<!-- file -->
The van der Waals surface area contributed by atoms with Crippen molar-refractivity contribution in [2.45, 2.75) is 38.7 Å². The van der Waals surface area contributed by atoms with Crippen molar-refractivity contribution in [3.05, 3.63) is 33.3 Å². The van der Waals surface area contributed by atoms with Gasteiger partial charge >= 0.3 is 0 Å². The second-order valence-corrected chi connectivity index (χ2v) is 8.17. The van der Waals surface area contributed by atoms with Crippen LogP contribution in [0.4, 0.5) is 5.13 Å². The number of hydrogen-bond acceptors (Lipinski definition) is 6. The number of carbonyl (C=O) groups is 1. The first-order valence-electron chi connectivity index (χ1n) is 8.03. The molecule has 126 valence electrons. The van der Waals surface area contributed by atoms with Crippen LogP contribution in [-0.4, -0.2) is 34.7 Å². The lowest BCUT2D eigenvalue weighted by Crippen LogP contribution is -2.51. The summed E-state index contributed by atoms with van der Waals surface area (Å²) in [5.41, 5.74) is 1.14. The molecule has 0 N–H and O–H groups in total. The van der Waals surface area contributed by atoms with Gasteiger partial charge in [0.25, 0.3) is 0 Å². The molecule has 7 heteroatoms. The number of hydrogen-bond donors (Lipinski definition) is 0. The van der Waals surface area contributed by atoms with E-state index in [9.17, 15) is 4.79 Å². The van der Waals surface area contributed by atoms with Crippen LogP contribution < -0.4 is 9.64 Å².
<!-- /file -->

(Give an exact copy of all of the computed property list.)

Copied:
The van der Waals surface area contributed by atoms with Crippen molar-refractivity contribution in [2.45, 2.75) is 38.7 Å². The van der Waals surface area contributed by atoms with Crippen molar-refractivity contribution in [3.05, 3.63) is 33.3 Å². The van der Waals surface area contributed by atoms with Gasteiger partial charge >= 0.3 is 0 Å². The second-order valence-corrected chi connectivity index (χ2v) is 8.17. The van der Waals surface area contributed by atoms with Crippen LogP contribution in [0.4, 0.5) is 5.13 Å². The number of hydrogen-bond acceptors (Lipinski definition) is 6. The number of carbonyl (C=O) groups is 1. The first-order valence-electron chi connectivity index (χ1n) is 8.03. The molecule has 126 valence electrons. The van der Waals surface area contributed by atoms with Crippen LogP contribution in [-0.4, -0.2) is 34.7 Å². The lowest BCUT2D eigenvalue weighted by Crippen LogP contribution is -2.51. The summed E-state index contributed by atoms with van der Waals surface area (Å²) in [5.41, 5.74) is 1.14. The molecule has 0 N–H and O–H groups in total. The van der Waals surface area contributed by atoms with Gasteiger partial charge in [0.25, 0.3) is 0 Å². The molecule has 7 heteroatoms. The number of hydrogen-bond donors (Lipinski definition) is 0. The van der Waals surface area contributed by atoms with E-state index in [9.17, 15) is 4.79 Å². The van der Waals surface area contributed by atoms with Crippen LogP contribution < -0.4 is 9.64 Å².